Head of CDC says masks are better than vaccine at preventing spread of COVID-19

President Donald Trump's own health officials continue to publicly contradict him when it comes to the coronavirus pandemic -- this time on the importance of mask wearing.

In fact, Dr. Robert Redfield, the director of the US Centers for Disease Control and Prevention, testified that mask wearing may be a more effective protection against coronavirus than the potential vaccine that the President can't stop hyping.

"I might even go so far as to say that this face mask is more guaranteed to protect me against Covid than when I take a Covid vaccine, because the immunogenicity may be 70%. And if I don't get an immune response, the vaccine is not going to protect me. This face mask will," Redfield told lawmakers during public testimony on Wednesday, adding that the American public has not yet embraced the use of masks to a level that could effectively control the outbreak.

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The comment comes the day after Trump's White House held a peace agreement ceremony with dignitaries from three foreign countries that largely ignored social distancing and mask guidelines -- and the President awkwardly and baselessly named "waiters" as part of a group of people who don't like wearing masks to prevent the spread of the virus.

Despite the CDC's repeated calls for Americans to wear face masks to prevent the spread of the coronavirus, Trump said during an ABC town hall Tuesday night that "there are a lot of people that think that masks are not good."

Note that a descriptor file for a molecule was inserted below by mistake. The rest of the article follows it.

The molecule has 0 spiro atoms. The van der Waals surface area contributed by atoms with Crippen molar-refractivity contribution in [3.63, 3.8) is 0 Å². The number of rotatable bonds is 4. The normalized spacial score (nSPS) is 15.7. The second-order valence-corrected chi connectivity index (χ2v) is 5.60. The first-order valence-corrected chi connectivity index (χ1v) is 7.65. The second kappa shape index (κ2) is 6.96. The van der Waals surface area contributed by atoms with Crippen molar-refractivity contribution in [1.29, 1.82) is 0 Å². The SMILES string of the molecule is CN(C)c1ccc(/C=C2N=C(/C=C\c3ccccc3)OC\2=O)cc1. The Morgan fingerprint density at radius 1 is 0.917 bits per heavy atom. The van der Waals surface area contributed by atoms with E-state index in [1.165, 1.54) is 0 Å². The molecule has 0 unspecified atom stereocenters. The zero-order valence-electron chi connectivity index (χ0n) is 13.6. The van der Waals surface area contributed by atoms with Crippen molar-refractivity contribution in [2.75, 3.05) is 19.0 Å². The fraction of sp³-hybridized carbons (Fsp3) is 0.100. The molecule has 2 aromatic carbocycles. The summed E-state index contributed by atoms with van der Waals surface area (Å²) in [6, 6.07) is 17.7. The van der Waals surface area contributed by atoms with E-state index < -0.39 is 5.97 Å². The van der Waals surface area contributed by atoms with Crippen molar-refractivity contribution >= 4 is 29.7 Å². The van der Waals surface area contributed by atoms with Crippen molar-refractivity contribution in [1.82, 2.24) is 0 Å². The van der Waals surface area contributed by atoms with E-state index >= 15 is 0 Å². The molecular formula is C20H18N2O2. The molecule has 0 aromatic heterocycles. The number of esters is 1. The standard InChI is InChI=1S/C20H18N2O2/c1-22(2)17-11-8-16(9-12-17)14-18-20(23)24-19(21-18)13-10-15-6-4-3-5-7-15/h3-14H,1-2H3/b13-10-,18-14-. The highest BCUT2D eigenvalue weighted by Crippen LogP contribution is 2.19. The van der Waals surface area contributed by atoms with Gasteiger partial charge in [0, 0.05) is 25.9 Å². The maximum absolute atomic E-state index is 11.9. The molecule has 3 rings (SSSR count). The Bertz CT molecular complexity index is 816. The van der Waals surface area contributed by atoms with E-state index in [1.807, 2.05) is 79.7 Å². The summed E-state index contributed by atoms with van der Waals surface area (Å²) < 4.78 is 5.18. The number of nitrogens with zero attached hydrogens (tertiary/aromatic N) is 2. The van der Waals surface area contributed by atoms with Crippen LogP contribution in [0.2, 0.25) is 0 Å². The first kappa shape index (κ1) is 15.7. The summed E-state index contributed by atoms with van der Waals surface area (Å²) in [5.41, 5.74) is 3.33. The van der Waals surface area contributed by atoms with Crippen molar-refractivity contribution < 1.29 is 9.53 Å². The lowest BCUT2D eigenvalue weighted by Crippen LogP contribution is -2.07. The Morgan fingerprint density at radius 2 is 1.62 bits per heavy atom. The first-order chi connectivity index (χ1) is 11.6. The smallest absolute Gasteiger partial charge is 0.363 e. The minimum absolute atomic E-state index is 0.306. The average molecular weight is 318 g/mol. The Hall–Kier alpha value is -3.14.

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Asked for a specific example, Trump said waiters.

"They come over, they serve you and they have a mask. And I saw it the other day, where they were serving me and they're playing with the mask. I'm not blaming them. ... They're playing with the mask. ... They're touching it and then they're touching the plate. That can't be good," Trump said.

The President has occasionally donned a mask and said they're important. But his actions send a different message to supporters: The White House and Trump's reelection campaign have also disregarded the CDC's guidance, state guidelines and local public health officials, permitting large crowds of rallygoers to stand shoulder to shoulder, not mandating mask wearing.

Other top Trump administration health officials, including Adm. Brett Giroir, assistant secretary for health and human services, and Dr. Bob Kadlec, assistant secretary for preparedness and response at the Department of Health and Human Services, also testified Wednesday to the importance of mask wearing in preventing the spread of coronavirus.

After Trump questioned the effectiveness of masks on ABC, his press secretary, Kayleigh McEnany, told reporters on Wednesday that the President has "always supported mask-wearing."

"Yesterday he was pointing to a quote, that event Dr. (Anthony) Fauci has noted, which is that masks can have unintended consequences. While we support wearing them, and it's patriotic to do so, the unintended consequence can be inappropriate usage," McEnany said.